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Home price growth is slowing the most in Idaho. Here are the cities with the highest risk of drops.

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Home prices are starting to reflect the insipid housing market.

After months of weak data indicating that home sales have stalled, home prices are finally starting to reflect the slowdown that began last year.

Home price appreciation slowed to 6.9% in December, according to the CoreLogic Home Price Index.

The rate of growth is the lowest since the late summer of 2020. Home price growth also slowed by 0.4% from the month before.

Home price appreciation has slowed from a peak of 20% in April last year, CoreLogic said, which was a series high.

Part of the reason for the slowdown is due to buyers pulling back.

High mortgage rates and an uncertain economic outlook, particularly with numerous layoffs in the tech sector, hit demand in several housing markets hard, CoreLogic said.

“The continued slowing of home prices at the end of 2022 reflects weaker housing market demand,” Selma Hepp, chief economist at CoreLogic, said in a statement.

“But while prices continued to fall from November, the rate of decline was lower than that seen in the summer and still adds up to only a 3% cumulative drop in prices since last spring’s peak,” she added.

Hepp expects price deceleration to persist into the spring and the housing market “will probably see some year-over-year declines.”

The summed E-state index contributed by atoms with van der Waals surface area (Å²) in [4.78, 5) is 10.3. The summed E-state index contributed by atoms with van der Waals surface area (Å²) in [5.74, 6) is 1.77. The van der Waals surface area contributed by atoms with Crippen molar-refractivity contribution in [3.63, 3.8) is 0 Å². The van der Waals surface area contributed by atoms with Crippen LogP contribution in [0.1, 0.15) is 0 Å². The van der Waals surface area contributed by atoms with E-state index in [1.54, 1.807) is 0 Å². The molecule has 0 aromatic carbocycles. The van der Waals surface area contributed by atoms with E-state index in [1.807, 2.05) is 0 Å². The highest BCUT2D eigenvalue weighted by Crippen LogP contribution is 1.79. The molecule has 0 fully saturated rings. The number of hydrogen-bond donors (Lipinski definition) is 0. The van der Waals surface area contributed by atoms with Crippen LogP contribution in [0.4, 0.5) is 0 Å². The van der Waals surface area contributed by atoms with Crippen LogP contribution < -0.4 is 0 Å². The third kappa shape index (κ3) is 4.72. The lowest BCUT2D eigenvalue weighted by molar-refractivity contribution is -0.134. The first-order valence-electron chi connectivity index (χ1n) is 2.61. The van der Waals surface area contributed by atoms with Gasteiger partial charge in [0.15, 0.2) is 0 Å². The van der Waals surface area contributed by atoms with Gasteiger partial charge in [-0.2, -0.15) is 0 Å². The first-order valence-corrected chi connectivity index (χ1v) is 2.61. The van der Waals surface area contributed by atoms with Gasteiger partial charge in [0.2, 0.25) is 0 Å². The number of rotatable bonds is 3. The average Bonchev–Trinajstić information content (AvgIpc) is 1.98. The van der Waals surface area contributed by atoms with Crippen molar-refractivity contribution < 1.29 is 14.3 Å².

But a recent drop in rates is likely to boost buyer demand, buoying the spring home buying season, she added.

CoreLogic said that home price appreciation will slow to 3% on an annual basis by December 2023.

Where homes are still appreciating

The cities that posted the highest year-over-year home price gains include Miami, and Tampa, at 19.5% and 14.1% respectively.

Florida remains the top state with the highest annual home price gains, at 15.2%. Vermont is second on the list at 13.5%, followed by South Carolina, with home price growth of 12.2% year-over-year.

Idaho was the only state that saw a year-over-year home price loss of 1%, CoreLogic said. Back in April, the state saw its homes gain 17% in value.

At the same time, CoreLogic also said that the following markets were at the highest risk of home price declines:

  1. Salem, Ore.

  2. Bellingham, Wash.

  3. Bremerton-Silverdale, Wash.

  4. Crestview-Fort Walton Beach-Destin, Fla.

  5. Olympia-Turnwater, Wash.


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